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KKBOX Endows Podcasters with Ability to Embed Music in Their Shows / Cross-Nation Featuring Is a Now-Thing / First Hip-Hop Talent Show Ever Is Available on YouTube

KKBOX Endows Podcasters with Ability to Embed Music in Their Shows / Cross-Nation Featuring Is a Now-Thing / First Hip-Hop Talent Show Ever Is Available on YouTube
By Taiwan Beats • Issue #3 • View online

Podcast with real music, KKBOX works its way out.
After 16 years, the leading music streaming service KKBOX still holds the largest domestic market share since its launch in 2004. Last August, it invested in Firstory, a local podcast hosting service, adding thousands of podcasts into their platform. 
The podcast business caught attention in Taiwan last year due to the pandemic alongside with various reasons. As the Audio Economy Survey 2021, conducted by the CommonWealth Magazine, points out, 20 percent of consumers listened to audio podcasts this May, up from 6.6 percent last August. 
Earlier this year in KKBOX’s music fest, there was also a stage dedicated to podcasters. As the music and tech company shows more interests on the podcast market, the strategy plays inevitably land on deeper integration: KKBOX now allows podcaster to add licensed tracks to their shows from its catalog of over 70 million songs.
Though both music and podcast are auditory experiences and distributed through streaming platforms, DIY and royalty free music is often used in the latter for intros and outros. Licensed music is almost absent due to the complicated copyright issues within.
Now with the help of KKBOX and Firstory, podcasters can easily embed music through the backstage. Most important of all, according to KKBOX, artists can still gain revenues based on the play counts within the podcasts.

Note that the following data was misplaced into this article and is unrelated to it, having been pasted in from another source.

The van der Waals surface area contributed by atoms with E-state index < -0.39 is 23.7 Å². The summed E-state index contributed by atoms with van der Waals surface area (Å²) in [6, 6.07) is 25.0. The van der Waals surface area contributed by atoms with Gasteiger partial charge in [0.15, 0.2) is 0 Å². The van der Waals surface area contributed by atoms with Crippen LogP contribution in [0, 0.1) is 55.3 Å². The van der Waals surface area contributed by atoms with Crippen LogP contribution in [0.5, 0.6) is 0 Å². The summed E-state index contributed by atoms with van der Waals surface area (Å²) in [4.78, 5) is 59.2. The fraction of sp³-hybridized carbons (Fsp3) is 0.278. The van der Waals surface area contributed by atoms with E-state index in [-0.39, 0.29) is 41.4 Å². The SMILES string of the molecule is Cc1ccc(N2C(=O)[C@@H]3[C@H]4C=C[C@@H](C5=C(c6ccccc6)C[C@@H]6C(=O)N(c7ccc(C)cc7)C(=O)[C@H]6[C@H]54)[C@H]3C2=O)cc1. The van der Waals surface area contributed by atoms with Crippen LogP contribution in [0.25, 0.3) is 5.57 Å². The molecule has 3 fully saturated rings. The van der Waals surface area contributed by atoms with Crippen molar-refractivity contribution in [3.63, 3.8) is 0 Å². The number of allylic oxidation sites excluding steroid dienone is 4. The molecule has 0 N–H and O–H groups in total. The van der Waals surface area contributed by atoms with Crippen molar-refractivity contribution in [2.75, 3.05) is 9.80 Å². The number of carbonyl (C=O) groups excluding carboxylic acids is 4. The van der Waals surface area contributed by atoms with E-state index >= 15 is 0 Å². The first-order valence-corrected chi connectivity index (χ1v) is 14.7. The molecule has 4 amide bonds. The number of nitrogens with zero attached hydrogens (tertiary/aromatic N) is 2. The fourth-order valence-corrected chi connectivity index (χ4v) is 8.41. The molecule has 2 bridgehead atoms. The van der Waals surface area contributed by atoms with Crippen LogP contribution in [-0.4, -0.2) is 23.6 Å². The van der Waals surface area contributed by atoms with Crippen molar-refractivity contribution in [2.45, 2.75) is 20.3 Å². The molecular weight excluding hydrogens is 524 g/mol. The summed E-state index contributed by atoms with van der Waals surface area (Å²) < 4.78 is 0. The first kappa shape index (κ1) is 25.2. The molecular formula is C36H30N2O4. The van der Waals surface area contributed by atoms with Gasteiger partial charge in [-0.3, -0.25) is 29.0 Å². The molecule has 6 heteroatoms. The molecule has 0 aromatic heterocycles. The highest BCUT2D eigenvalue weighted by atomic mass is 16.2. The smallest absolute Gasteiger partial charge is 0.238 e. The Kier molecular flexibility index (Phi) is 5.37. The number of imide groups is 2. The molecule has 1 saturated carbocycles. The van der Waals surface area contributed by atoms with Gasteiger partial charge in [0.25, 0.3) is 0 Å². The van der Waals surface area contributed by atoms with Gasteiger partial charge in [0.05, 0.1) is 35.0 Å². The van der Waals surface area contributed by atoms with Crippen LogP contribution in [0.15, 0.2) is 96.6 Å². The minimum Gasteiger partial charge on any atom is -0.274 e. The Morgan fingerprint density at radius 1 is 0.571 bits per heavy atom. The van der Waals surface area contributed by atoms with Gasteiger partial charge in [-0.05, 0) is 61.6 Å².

Famous radio DJ and music writer Ma Shih-fang will be among the group of podcasters using this new function to produce music-related podcasts.
Cross-nation featuring is a now-thing in Taiwan.
In the now pandemic world, it’s difficult for artists to arrange live events, let alone planning oversea tours. Cross-nation featuring is now trending among Taiwanese artists to serve as a strategy to create possibilities, in order to prepare for facing the oversea markets in the near future.
Earlier this month, neo-soul songstress 9m88 collaborated with Japanese producer Mitsu the Beats, releasing new single “Tell Me”. The pair first worked together in “Nine Head Hinano”, a lo-fi track that gained 9m88’s early success over YouTube.
At the time of this writing, Japanese folk singer Natsuko Nisshoku just released a new EP Midsummer Dinosaur, including a song called “Ephemeral Miniature Garden”, produced by Taiwanese electronic musician Ruby Fatale.
Golden Melody Award-winning singer-songwriter Waa Wei just put out her latest album Have A Nice Day with more diverse music elements. “Aroma”, the mild breezy second track of the album, is a collaboration between her and the talented South Korean musician Sunwoojunga.
The list goes on and on and it all happened within a month: hip-hop/R&B artist ØZI also worked with Japanese rapper ¥ellow Bucks under an inter-Asia music project called “Future Shock”, releasing single “Go Ahead”. AD, an instrumental duo from Kyoto, Japan, worked with Taiwanese neo folk group Four Pens on their latest single “Spindrift”. With the artwork by Akiko Nakayama, who has done several cover arts for Yonezu Kenshi and RADWIMPS, you can feel the tide as the melody flows.
In the border-closing era, cross-nation featuring can be the touchstone for developing artists in searching potential oversea markets and, if it works well, may multiply both artists’ fanbases.
Taiwan's first hip-hop talent show The Rappers is here to take a stand for what local hip-hop is.
The hip-hop boom in Taiwan has been here for at least a decade and rapper Leo Wang’s winning Best Mandarin Male Singer for Golden Melody Awards 2019 added the cherry on top of the music scene.
This June, The Rappers brought along the first Taiwanese hip-hop TV show, with the jury consisting of well-known rappers Kumachan, Leo Wang, Dwagie, and producer RAZOR. The show is hosted by the award-winning R&B/Hip-Hop artist J.Sheon. While it might not have a mega-budget as similar shows do, such as Rhythm + Flow from the States or Show Me the Money from Korea, it tries to play down-to-earth locally and authentically as possible.
The first few episodes have already caused waves of discussion online: some say finally there’s a show for newly hip hop talents, while some are a bit depressed for they mute out the curse and swearing due to broadcasting regulations, making the show less “hip-hopish”.
The Rappers is available on YouTube, with new episodes uploaded every Tuesday night.
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